Under Washington State mining laws, metal mining/milling as an industry is allowable if it can be accomplished in an environmentally sensitive manner (RCW 78.56). It is the intent of Washington State laws to ensure a high degree of environmental protection while allowing the proper development and use of the state's natural resources, including its mineral resources. The Washington State Surface Mining Reclamation Act (RCW 78.44) addresses exploratory drilling and reclamation activities in the State of Washington.
Echo Bay has requested authorization to start this program of exploration drilling in the fall of 2011 or winter of 2012. The prospecting and exploration drilling operations would continue for approximately 5 years. Concurrent reclamation would be conducted where safe and practical to do so. Reclamation monitoring would continue for approximately three years following the completion of reclamation operations.
Echo Bay's Plan of Operations may be viewed on-line at http://www.fs.fed.us/r6/wenatchee/projects/projects.shtml?project=32875.
Purpose and Need for Action
The purpose and need for the project is to respond to Echo Bay's request to collect further information regarding economic gold resources present within the proposed exploration boundaries surrounding Buckhorn Mountain using geophysical and geochemical studies and exploration drilling and to develop reasonable mitigation to protect surface resources.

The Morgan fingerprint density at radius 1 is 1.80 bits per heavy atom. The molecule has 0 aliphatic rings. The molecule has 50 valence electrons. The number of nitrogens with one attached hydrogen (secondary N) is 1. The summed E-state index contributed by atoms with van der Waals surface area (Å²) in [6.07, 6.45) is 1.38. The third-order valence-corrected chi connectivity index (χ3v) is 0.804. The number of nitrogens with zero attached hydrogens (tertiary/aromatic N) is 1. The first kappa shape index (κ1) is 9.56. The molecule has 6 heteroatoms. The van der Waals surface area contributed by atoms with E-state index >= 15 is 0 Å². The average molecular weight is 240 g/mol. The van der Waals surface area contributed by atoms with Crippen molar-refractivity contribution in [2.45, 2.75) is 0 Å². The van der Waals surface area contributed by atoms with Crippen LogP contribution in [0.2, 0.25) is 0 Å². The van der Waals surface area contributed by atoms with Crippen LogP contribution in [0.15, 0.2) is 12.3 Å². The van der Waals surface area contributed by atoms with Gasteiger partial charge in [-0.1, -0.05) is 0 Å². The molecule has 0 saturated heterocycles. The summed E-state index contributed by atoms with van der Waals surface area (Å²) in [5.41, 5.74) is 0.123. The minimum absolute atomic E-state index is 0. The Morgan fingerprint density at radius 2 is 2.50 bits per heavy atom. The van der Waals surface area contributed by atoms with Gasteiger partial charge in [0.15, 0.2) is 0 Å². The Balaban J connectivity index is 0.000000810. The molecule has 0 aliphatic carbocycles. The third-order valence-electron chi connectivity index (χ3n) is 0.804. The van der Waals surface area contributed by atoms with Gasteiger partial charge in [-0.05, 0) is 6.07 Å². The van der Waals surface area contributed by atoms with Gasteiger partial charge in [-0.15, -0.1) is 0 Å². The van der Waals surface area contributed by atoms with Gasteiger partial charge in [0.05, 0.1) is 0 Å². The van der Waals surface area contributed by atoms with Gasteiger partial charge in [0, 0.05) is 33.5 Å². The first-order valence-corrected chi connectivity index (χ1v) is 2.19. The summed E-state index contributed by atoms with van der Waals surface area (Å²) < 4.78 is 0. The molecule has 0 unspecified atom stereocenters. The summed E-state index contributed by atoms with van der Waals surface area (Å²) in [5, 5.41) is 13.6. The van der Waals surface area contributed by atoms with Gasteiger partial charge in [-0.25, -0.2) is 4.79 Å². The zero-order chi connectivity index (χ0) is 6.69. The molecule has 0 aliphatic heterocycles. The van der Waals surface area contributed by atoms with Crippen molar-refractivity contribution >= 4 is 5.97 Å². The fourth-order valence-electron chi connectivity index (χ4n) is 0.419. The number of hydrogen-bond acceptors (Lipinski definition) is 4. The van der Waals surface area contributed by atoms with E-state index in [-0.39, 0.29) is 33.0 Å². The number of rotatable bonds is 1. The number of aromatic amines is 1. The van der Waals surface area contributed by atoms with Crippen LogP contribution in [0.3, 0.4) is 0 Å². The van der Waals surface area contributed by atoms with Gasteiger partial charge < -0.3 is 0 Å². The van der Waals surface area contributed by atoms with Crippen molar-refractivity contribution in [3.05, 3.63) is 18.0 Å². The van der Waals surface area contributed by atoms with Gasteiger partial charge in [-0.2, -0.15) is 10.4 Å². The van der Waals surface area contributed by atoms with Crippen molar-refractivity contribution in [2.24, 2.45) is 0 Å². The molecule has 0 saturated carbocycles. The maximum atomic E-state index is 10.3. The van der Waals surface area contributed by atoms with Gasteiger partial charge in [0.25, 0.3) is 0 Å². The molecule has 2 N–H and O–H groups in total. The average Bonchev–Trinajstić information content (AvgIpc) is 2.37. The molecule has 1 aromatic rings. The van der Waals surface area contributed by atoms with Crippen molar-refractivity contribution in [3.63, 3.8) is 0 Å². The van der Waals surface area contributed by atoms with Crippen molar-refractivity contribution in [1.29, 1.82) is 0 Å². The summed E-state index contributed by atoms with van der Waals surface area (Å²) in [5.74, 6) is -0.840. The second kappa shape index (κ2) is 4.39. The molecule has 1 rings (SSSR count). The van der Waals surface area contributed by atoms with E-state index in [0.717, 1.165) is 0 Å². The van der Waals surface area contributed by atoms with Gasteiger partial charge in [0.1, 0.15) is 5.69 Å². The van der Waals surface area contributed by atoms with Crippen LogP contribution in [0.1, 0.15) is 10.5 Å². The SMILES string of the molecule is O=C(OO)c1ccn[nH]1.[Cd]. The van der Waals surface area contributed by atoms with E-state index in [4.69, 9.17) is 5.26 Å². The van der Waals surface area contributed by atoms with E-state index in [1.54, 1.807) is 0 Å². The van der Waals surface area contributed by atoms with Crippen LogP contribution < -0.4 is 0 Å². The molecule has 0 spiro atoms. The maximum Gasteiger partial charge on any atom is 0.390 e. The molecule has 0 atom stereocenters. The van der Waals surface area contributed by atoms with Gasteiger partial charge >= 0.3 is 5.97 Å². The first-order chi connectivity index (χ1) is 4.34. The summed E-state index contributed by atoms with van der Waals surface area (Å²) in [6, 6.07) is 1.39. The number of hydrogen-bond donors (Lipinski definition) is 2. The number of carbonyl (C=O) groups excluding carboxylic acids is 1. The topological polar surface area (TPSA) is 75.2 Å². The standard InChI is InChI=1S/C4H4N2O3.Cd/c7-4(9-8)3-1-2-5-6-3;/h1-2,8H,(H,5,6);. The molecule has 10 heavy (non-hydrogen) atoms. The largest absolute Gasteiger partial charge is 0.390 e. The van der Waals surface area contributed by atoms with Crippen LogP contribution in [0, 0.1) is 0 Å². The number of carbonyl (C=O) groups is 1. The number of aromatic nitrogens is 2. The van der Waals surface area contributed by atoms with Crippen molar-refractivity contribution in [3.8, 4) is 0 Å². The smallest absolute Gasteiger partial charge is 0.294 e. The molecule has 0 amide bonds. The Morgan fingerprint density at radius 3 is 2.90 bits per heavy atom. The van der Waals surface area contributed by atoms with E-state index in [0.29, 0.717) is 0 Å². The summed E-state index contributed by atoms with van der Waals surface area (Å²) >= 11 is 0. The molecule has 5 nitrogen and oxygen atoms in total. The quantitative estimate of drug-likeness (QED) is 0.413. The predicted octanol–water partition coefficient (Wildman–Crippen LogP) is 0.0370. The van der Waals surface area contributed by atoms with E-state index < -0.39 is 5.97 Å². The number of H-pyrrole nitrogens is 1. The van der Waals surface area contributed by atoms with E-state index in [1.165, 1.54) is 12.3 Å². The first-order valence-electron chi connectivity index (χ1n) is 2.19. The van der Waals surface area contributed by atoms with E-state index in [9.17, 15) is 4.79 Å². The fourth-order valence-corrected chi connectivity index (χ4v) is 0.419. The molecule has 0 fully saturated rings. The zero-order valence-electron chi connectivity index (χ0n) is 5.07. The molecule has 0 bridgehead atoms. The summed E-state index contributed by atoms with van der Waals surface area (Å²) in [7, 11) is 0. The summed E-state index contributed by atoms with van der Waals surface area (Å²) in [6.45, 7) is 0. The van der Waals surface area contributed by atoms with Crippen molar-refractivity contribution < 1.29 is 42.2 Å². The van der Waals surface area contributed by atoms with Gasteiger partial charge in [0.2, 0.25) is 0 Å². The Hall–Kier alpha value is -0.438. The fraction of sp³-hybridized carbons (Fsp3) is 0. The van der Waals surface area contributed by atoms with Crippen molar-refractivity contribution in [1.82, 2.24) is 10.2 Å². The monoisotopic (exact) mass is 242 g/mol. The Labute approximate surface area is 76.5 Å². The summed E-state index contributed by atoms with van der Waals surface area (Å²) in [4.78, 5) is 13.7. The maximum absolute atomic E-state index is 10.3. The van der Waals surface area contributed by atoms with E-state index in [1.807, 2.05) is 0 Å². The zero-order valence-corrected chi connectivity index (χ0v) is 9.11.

Under 36 CFR 228.8 all operations shall be conducted so as, where feasible, to minimize adverse environmental impacts on National Forest surface resources including air quality, water quality, solid wastes, scenic values, fisheries and wildlife habitat, roads, and at the earliest possible time reclamation should take place.
The BLM under 43 CFR 3809.1(a) must prevent unnecessary and undue degradation of public lands by the operations authorized by the mining laws, and (b) provide the maximum possible coordination with appropriate State agencies. Also, in compliance with 43 CFR 3809.203(b) the “BLM will continue to be responsible for all land-use planning on public lands and for implementing other Federal laws relating to the public lands for which the BLM is responsible.” Additionally, an Environmental Impact Statement is required to be prepared in accordance with BLM Handbook 1790.1, 7.2(7), prior to the approval of any mining operation where the area to be mined, including any area of disturbance, over the life of the mining plan is 640 acres or larger in size.